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I'm writing a high-performance server application (on Linux) and I'm trying to get a fast critical path. I'm concerned about memory paging and having memory swapped to disk (latency on order of milliseconds) during my operations.

My question is if I have a lot of memory on the server (say 16GB) and my memory utilization stays at around 6-10GB and I know there are no other processes on the same box. Can I be guaranteed not to have page misses after the application is started up and warm?

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I don't know about Linux but I know Windows will use RAM for the disk cache, and will potentially page out program memory for it. –  Mark Ransom Nov 1 '12 at 14:49
take a look at this stackoverflow posting. stackoverflow.com/questions/578137/… it describes how to lock a process into memory. –  Richard Chambers Nov 1 '12 at 14:50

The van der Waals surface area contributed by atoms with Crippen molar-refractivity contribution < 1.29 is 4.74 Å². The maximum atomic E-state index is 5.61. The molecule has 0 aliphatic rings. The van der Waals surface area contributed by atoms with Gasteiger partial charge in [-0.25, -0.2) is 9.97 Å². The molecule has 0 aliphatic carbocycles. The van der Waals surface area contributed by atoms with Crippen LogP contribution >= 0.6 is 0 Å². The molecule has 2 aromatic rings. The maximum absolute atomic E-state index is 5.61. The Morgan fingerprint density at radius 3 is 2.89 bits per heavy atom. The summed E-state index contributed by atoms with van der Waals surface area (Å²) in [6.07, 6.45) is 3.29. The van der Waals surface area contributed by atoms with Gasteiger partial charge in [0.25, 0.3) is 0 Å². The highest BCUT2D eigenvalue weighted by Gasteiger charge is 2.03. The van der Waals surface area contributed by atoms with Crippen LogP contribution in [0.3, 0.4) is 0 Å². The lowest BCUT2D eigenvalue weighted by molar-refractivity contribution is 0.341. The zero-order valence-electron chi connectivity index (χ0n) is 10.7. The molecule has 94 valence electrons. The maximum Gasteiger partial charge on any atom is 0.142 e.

As an idea. You can write a simple test program that allocates this size of memory inside it and regularily "touches" (uses) this memory. Run this test program for a long time and then run vmstat and monitor the po` column (Pages paged out to paging space). So you can get an idea how many "page-out" happens on your box. –  skwllsp Nov 1 '12 at 15:21

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This is not guaranteed. Linux's default behavior is to sometimes use RAM to cache files, which can improve performance for some workflows. This means that sometimes memory pages will be swapped out even when the memory isn't all used.

You can use mlock/mlockall to lock the process's pages in memory. See man 2 mlock for more information.

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Ah but my original question will Linux still swap out even if I have RAM left? –  Nathan Doromal Nov 1 '12 at 14:56
Answered in my edit –  Dirk Holsopple Nov 1 '12 at 14:57

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